We’re proud of the community we have at Sittercity. Babysitters and nannies regularly check in with each other to share info and ask questions in our Facebook group. Everyone is so willing to share their experience and advice to build up others and the profession as a whole. It’s really a beautiful thing.

To continue supporting our sitters and nannies in their professional development, we asked our community, “What advice would you give to other sitters regarding setting and negotiating your pay rate?” Thank you to everyone willing to share your thoughts and make us stronger for it!

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“Always know your worth! If you’re just starting out, then go with a lower rate. But make sure you both agree that when you prove you deserve the pay raise, that it is still an option.”
Bridgette K. | Flower Mound, TX

“Know how many kids you can handle. This will affect what you charge. Remember, this is a job, yes. But, do not overcharge just because you can. Be fair in your pricing.”
Caitlin B. | Chesapeake, VA

“Your rate is based on your knowledge, experience, and the certifications you have. Depending on the state, the market rate can be higher or lower. But for a professional negotiating good rates, you need to convince the family about your competence. Also, the references you give are very important.”
Elce M. | Miami, FL

“Your time, knowledge, and skills are worth a lot! Caring for people’s children is an incredibly important and challenging job. Talking about money is HARD, but trust me, you are valuable and worth so much to these families. Decide what you want to make, and make sure you stick to it. This is particularly important if your family is asking for housekeeping/laundry/meal prep/errands. You will find the right family willing to pay you what you deserve. Often, I will even begin by asking for a higher rate than I’m ultimately willing to take. So if I need to be making 20 dollars as a minimum, I will go into negotiations asking for 23. It’s a win either way, because if they are willing to pay 23, then you get more, if they want to negotiate down, you’ll likely still get your asking rate. Remember, you’re worth it, don’t settle for less for a job that is so critical!”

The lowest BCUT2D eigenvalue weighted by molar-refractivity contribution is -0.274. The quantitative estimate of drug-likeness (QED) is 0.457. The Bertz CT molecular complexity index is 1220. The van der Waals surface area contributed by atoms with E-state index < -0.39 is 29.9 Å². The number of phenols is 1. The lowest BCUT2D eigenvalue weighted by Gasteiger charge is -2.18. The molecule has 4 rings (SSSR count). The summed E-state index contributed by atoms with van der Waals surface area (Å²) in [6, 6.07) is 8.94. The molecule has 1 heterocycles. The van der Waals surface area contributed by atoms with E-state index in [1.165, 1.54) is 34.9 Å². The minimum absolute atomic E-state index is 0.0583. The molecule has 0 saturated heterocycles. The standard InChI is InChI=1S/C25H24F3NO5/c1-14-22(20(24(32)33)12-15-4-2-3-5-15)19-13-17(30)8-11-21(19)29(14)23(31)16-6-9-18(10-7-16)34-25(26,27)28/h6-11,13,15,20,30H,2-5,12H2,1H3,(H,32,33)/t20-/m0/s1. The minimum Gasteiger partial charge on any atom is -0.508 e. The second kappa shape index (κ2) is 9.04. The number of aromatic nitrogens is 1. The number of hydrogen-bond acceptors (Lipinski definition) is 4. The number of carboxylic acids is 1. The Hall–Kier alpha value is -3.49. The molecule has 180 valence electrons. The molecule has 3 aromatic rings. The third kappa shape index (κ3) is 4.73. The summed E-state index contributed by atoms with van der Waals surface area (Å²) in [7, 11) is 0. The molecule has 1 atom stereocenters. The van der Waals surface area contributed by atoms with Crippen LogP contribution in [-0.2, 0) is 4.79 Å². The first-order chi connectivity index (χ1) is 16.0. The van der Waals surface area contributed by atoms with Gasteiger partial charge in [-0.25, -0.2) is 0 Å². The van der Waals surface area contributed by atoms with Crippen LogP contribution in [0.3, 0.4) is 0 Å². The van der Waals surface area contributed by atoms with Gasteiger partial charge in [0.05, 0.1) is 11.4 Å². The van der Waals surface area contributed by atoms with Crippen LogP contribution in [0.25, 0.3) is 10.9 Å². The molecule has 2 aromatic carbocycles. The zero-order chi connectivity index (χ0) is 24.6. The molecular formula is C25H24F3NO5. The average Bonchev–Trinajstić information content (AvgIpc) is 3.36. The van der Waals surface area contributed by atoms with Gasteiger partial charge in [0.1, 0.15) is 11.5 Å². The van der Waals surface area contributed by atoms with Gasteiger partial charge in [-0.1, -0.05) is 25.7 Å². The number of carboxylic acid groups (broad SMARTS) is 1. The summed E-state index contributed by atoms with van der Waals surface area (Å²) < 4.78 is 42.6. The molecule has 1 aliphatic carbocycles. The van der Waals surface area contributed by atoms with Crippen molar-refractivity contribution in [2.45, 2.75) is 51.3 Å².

Hannah B. | Austin, TX

“Think to yourself what you would feel would be a fair rate if you were the parent. Take into consideration the cost it takes for you to run your business and how much you need to keep yourself afloat financially but remember that parents have to answer those same questions. Don’t try to take advantage of parents. If they feel like your rate is too high, tell them how you need to make so much but can lower it to “X” if it would help them while still providing for you.”
Holly B. | Appleton, WI

“Know your worth but go in with an open mind to being flexible, especially when just starting out. Make sure to take into account the rate but also other benefits that might be offered along with it.”
Jamie M. | Weymouth, MA

“Be honest with yourself about what you need and the value of your experience, education, and what you bring. Give a range of what you are looking for. Make sure the rate is within the range for the area you are in and keeping with your qualifications. It’s best to state your needed rate without apology. You are professional. If they see you believe this about yourself, they will too. If they do not have the ability to pay your rate, ask yourself if you would begrudge a lower rate. If the answer is yes, then move on, even if you love the family. Someone else can better help them because you can’t afford resentment.”
Jenna S. | Santa Cruz, CA

“Know your value. Understand your strengths and what you have to offer. Once you own what you have to offer don’t be afraid to ask for what you want.”
JT C. | Surprise, AZ

“Never feel bad that you want to be paid what you deserve! Always speak up! Be respectful but still have a common understanding that this is your job/life.”
Kadeeja D. | Boston, MA